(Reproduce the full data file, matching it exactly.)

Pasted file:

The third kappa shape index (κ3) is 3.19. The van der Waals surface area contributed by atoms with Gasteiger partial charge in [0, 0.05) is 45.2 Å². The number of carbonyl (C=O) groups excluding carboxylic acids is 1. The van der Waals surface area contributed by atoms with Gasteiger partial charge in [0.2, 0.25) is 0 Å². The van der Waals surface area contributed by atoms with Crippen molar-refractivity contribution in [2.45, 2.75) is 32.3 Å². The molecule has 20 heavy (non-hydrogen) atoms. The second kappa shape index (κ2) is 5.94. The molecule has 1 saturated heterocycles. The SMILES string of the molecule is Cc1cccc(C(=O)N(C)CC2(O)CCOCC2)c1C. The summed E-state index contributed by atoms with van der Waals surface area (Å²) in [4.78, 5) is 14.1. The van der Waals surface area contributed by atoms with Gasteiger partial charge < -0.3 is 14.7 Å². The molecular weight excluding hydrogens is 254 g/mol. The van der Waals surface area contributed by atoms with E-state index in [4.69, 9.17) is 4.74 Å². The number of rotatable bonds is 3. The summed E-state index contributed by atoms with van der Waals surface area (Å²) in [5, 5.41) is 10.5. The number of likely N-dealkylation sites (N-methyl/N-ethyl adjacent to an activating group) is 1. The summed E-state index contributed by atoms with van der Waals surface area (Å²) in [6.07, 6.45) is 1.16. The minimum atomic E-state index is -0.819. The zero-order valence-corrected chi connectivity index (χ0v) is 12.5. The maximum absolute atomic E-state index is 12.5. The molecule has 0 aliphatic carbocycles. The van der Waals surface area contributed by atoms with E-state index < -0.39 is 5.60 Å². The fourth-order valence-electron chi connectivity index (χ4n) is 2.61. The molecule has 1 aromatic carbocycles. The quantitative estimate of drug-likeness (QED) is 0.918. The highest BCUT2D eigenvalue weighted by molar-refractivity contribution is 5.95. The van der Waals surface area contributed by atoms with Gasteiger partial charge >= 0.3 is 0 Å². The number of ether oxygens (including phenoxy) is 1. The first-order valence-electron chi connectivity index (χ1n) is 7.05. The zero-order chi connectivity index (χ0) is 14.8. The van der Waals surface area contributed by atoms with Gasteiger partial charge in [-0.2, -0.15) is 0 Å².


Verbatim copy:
The third kappa shape index (κ3) is 3.19. The van der Waals surface area contributed by atoms with Gasteiger partial charge in [0, 0.05) is 45.2 Å². The number of carbonyl (C=O) groups excluding carboxylic acids is 1. The van der Waals surface area contributed by atoms with Gasteiger partial charge in [0.2, 0.25) is 0 Å². The van der Waals surface area contributed by atoms with Crippen molar-refractivity contribution in [2.45, 2.75) is 32.3 Å². The molecule has 20 heavy (non-hydrogen) atoms. The second kappa shape index (κ2) is 5.94. The molecule has 1 saturated heterocycles. The SMILES string of the molecule is Cc1cccc(C(=O)N(C)CC2(O)CCOCC2)c1C. The summed E-state index contributed by atoms with van der Waals surface area (Å²) in [4.78, 5) is 14.1. The van der Waals surface area contributed by atoms with Gasteiger partial charge < -0.3 is 14.7 Å². The molecular weight excluding hydrogens is 254 g/mol. The van der Waals surface area contributed by atoms with E-state index in [4.69, 9.17) is 4.74 Å². The number of rotatable bonds is 3. The summed E-state index contributed by atoms with van der Waals surface area (Å²) in [5, 5.41) is 10.5. The number of likely N-dealkylation sites (N-methyl/N-ethyl adjacent to an activating group) is 1. The summed E-state index contributed by atoms with van der Waals surface area (Å²) in [6.07, 6.45) is 1.16. The minimum atomic E-state index is -0.819. The zero-order valence-corrected chi connectivity index (χ0v) is 12.5. The maximum absolute atomic E-state index is 12.5. The molecule has 0 aliphatic carbocycles. The van der Waals surface area contributed by atoms with E-state index < -0.39 is 5.60 Å². The fourth-order valence-electron chi connectivity index (χ4n) is 2.61. The molecule has 1 aromatic carbocycles. The quantitative estimate of drug-likeness (QED) is 0.918. The highest BCUT2D eigenvalue weighted by molar-refractivity contribution is 5.95. The van der Waals surface area contributed by atoms with Gasteiger partial charge >= 0.3 is 0 Å². The number of ether oxygens (including phenoxy) is 1. The first-order valence-electron chi connectivity index (χ1n) is 7.05. The zero-order chi connectivity index (χ0) is 14.8. The van der Waals surface area contributed by atoms with Gasteiger partial charge in [-0.2, -0.15) is 0 Å².